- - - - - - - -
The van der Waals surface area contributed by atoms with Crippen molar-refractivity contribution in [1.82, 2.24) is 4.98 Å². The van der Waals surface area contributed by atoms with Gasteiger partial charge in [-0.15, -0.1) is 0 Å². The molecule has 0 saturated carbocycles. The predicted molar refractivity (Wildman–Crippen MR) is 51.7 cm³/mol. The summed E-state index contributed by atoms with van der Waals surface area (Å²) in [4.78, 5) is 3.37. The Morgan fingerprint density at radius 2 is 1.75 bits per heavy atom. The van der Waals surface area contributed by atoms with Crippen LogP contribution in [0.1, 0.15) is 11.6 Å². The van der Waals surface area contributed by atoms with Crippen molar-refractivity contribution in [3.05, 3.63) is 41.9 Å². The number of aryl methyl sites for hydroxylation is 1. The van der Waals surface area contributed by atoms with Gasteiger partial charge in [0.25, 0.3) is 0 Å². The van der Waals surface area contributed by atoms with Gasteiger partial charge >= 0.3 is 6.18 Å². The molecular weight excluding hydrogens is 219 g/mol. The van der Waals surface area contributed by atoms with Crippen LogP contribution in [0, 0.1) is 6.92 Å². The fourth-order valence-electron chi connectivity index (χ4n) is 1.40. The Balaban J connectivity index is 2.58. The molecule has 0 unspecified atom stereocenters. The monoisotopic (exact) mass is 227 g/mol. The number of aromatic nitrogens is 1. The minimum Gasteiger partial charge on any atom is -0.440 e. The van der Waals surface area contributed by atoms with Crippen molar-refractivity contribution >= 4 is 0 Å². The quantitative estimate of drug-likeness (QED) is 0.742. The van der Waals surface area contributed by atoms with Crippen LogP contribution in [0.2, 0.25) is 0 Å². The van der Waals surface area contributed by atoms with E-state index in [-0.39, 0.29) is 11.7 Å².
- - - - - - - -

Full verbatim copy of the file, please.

The van der Waals surface area contributed by atoms with Crippen molar-refractivity contribution in [1.82, 2.24) is 4.98 Å². The van der Waals surface area contributed by atoms with Gasteiger partial charge in [-0.15, -0.1) is 0 Å². The molecule has 0 saturated carbocycles. The predicted molar refractivity (Wildman–Crippen MR) is 51.7 cm³/mol. The summed E-state index contributed by atoms with van der Waals surface area (Å²) in [4.78, 5) is 3.37. The Morgan fingerprint density at radius 2 is 1.75 bits per heavy atom. The van der Waals surface area contributed by atoms with Crippen LogP contribution in [0.1, 0.15) is 11.6 Å². The van der Waals surface area contributed by atoms with Crippen molar-refractivity contribution in [3.05, 3.63) is 41.9 Å². The number of aryl methyl sites for hydroxylation is 1. The van der Waals surface area contributed by atoms with Gasteiger partial charge in [0.25, 0.3) is 0 Å². The van der Waals surface area contributed by atoms with Gasteiger partial charge >= 0.3 is 6.18 Å². The molecular weight excluding hydrogens is 219 g/mol. The van der Waals surface area contributed by atoms with Crippen LogP contribution in [0, 0.1) is 6.92 Å². The fourth-order valence-electron chi connectivity index (χ4n) is 1.40. The Balaban J connectivity index is 2.58. The molecule has 0 unspecified atom stereocenters. The monoisotopic (exact) mass is 227 g/mol. The number of aromatic nitrogens is 1. The minimum Gasteiger partial charge on any atom is -0.440 e. The van der Waals surface area contributed by atoms with Crippen molar-refractivity contribution >= 4 is 0 Å². The quantitative estimate of drug-likeness (QED) is 0.742. The van der Waals surface area contributed by atoms with Crippen LogP contribution in [0.2, 0.25) is 0 Å². The van der Waals surface area contributed by atoms with E-state index in [-0.39, 0.29) is 11.7 Å².